16. make paper airplanes
  17. learn cats cradle
  18. paint with chalk paint
  19. build a fairy house
  20. feed the ducks
  21. get your face painted
  22. watch fireworks
  23. play sidewalk simon
  24. catch fireflies
  25. play badmiton
  26. sail boats down a tin foil river
  27. water balloon fight!
  28. be a super spy–make invisible ink
  29. make ice cream or popsicles
  30. make your own stickers
  31. exploding paint bombs!
  32. go to a local fair
  33. have a magic potion lab
  34. make saltwater taffy
  35. have a lemonade stand (or a tattoo stand!)
  36. camp in the backyard
  37. go fishing
  38. go bowling
  39. see a concert in the park
  40. pick strawberries


What are you doing this summer? Add your ideas in the comments!


guest post by nele from spiegel stiksels

nele from spielgel stiksels

Nele’s work caught my eye in last spring’s kcwc and I’ve been following her blog, Spiegel Stiksel, ever since. She lives in Belgium where she makes beautifully tailored clothes for her kids. Her fabric choices always blow me away! She has a real eye for color and pattern. And today is no exception. Nele took the Kid Pant pattern and changed it up with just a bit of elastic–and some super amazing circus print fabric!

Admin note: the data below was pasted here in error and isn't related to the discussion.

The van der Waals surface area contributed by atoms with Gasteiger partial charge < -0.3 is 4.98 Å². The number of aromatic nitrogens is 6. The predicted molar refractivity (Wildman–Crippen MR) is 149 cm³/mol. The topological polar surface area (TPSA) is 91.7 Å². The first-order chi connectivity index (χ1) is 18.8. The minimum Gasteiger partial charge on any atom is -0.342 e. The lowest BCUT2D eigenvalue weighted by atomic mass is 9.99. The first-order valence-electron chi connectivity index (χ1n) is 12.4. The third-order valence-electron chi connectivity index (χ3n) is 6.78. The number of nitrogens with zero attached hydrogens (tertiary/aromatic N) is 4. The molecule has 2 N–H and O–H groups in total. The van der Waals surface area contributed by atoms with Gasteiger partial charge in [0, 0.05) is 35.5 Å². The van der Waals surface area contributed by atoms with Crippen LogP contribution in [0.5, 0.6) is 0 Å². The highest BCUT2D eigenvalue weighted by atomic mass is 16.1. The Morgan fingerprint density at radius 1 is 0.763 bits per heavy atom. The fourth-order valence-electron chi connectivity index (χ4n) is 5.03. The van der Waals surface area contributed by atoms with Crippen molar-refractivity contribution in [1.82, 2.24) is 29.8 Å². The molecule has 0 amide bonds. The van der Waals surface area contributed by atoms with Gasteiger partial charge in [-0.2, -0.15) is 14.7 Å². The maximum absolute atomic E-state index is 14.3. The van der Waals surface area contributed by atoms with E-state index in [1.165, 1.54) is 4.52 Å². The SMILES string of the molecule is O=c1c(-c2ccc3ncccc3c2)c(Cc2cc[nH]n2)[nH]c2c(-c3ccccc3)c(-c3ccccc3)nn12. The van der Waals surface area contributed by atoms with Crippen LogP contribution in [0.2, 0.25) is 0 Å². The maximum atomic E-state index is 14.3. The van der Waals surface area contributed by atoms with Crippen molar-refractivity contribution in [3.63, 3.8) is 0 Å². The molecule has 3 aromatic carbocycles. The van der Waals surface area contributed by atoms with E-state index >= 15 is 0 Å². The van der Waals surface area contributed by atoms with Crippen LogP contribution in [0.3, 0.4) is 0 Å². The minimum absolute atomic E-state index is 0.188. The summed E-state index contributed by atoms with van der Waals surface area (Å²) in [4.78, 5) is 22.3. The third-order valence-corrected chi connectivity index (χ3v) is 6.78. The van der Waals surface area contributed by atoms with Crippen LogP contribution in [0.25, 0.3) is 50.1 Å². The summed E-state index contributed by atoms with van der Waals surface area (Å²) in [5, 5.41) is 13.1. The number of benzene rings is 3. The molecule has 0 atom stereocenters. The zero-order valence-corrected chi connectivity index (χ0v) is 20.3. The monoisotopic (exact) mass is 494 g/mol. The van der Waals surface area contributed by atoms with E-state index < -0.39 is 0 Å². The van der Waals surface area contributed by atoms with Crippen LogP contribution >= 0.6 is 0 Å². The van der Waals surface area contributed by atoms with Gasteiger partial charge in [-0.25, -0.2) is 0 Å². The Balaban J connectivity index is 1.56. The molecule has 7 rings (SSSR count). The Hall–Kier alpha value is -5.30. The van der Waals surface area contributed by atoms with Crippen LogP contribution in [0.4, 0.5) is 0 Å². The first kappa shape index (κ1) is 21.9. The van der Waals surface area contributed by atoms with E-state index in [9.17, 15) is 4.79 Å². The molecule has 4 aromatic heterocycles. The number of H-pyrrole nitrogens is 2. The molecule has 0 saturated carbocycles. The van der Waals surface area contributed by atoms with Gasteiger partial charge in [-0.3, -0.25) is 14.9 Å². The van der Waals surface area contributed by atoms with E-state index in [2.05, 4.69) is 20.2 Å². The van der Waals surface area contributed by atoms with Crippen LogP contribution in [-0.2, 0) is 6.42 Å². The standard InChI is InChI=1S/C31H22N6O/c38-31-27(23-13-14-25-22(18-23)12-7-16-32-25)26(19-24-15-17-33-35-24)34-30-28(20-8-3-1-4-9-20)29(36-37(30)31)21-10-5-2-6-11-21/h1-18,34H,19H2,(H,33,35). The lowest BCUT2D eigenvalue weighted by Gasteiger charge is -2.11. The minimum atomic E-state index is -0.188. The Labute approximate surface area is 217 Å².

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Hello everybody! How exciting to be guest posting here!

When Meg asked me to make something from the MADE kid pants pattern, I knew immediately
what I was going to do. I’ve used this pattern before for my youngest girl.

My girl started circus school last week and needed new pants for her classes. So I got to work and
made here real circus pants. The fabric I used is from Kokka and I bought it at Vermiljoenshop last year.

Since my girl has grown since the last time I used the pattern I had to adapt it a little. So I cut the
pattern into pieces and added some extra width and length.

I also lined the pants with a black and grey striped jersey fabric for extra softness and coziness. I put
an elastic between the two layers at the ankles.

The pants are actually completely reversible. I ended up cutting and sewing a separate waist band.

Thanks for having me, Meg. I’m looking forward to sewing along next week and getting inspired.
Happy KCWC everyone!

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 Thank you, Nele!